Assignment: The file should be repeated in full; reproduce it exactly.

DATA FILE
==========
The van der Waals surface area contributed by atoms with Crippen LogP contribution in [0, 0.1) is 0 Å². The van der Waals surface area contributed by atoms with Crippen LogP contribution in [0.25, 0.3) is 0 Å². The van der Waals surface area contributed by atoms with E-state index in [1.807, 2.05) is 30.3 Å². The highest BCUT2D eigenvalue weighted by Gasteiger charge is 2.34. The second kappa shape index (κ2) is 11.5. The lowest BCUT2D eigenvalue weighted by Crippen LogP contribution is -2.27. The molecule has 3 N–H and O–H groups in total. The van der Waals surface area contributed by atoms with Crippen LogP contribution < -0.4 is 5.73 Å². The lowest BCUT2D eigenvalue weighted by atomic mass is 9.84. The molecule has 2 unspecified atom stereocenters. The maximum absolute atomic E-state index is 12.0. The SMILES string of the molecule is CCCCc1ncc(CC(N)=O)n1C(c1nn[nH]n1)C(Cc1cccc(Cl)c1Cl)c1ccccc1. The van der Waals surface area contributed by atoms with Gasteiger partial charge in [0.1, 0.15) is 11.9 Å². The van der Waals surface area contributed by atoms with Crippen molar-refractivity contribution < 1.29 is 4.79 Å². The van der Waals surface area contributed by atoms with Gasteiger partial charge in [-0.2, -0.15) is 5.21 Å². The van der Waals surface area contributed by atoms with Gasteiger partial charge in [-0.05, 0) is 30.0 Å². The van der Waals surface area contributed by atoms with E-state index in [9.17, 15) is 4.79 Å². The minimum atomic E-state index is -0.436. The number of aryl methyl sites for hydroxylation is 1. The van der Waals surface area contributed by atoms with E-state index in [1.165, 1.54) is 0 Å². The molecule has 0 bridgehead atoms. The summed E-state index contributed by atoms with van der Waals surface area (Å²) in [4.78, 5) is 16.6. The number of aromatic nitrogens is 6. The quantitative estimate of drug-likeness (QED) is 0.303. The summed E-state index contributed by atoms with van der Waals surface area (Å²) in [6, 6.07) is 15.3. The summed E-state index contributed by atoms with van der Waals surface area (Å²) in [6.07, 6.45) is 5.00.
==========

The van der Waals surface area contributed by atoms with Crippen LogP contribution in [0, 0.1) is 0 Å². The van der Waals surface area contributed by atoms with Crippen LogP contribution in [0.25, 0.3) is 0 Å². The van der Waals surface area contributed by atoms with E-state index in [1.807, 2.05) is 30.3 Å². The highest BCUT2D eigenvalue weighted by Gasteiger charge is 2.34. The second kappa shape index (κ2) is 11.5. The lowest BCUT2D eigenvalue weighted by Crippen LogP contribution is -2.27. The molecule has 3 N–H and O–H groups in total. The van der Waals surface area contributed by atoms with Crippen LogP contribution < -0.4 is 5.73 Å². The lowest BCUT2D eigenvalue weighted by atomic mass is 9.84. The molecule has 2 unspecified atom stereocenters. The maximum absolute atomic E-state index is 12.0. The SMILES string of the molecule is CCCCc1ncc(CC(N)=O)n1C(c1nn[nH]n1)C(Cc1cccc(Cl)c1Cl)c1ccccc1. The van der Waals surface area contributed by atoms with Gasteiger partial charge in [0.1, 0.15) is 11.9 Å². The van der Waals surface area contributed by atoms with Crippen molar-refractivity contribution < 1.29 is 4.79 Å². The van der Waals surface area contributed by atoms with Gasteiger partial charge in [-0.2, -0.15) is 5.21 Å². The van der Waals surface area contributed by atoms with Gasteiger partial charge in [-0.05, 0) is 30.0 Å². The van der Waals surface area contributed by atoms with E-state index in [9.17, 15) is 4.79 Å². The minimum atomic E-state index is -0.436. The number of aryl methyl sites for hydroxylation is 1. The van der Waals surface area contributed by atoms with E-state index in [1.165, 1.54) is 0 Å². The molecule has 0 bridgehead atoms. The summed E-state index contributed by atoms with van der Waals surface area (Å²) in [4.78, 5) is 16.6. The number of aromatic nitrogens is 6. The quantitative estimate of drug-likeness (QED) is 0.303. The summed E-state index contributed by atoms with van der Waals surface area (Å²) in [6, 6.07) is 15.3. The summed E-state index contributed by atoms with van der Waals surface area (Å²) in [6.07, 6.45) is 5.00.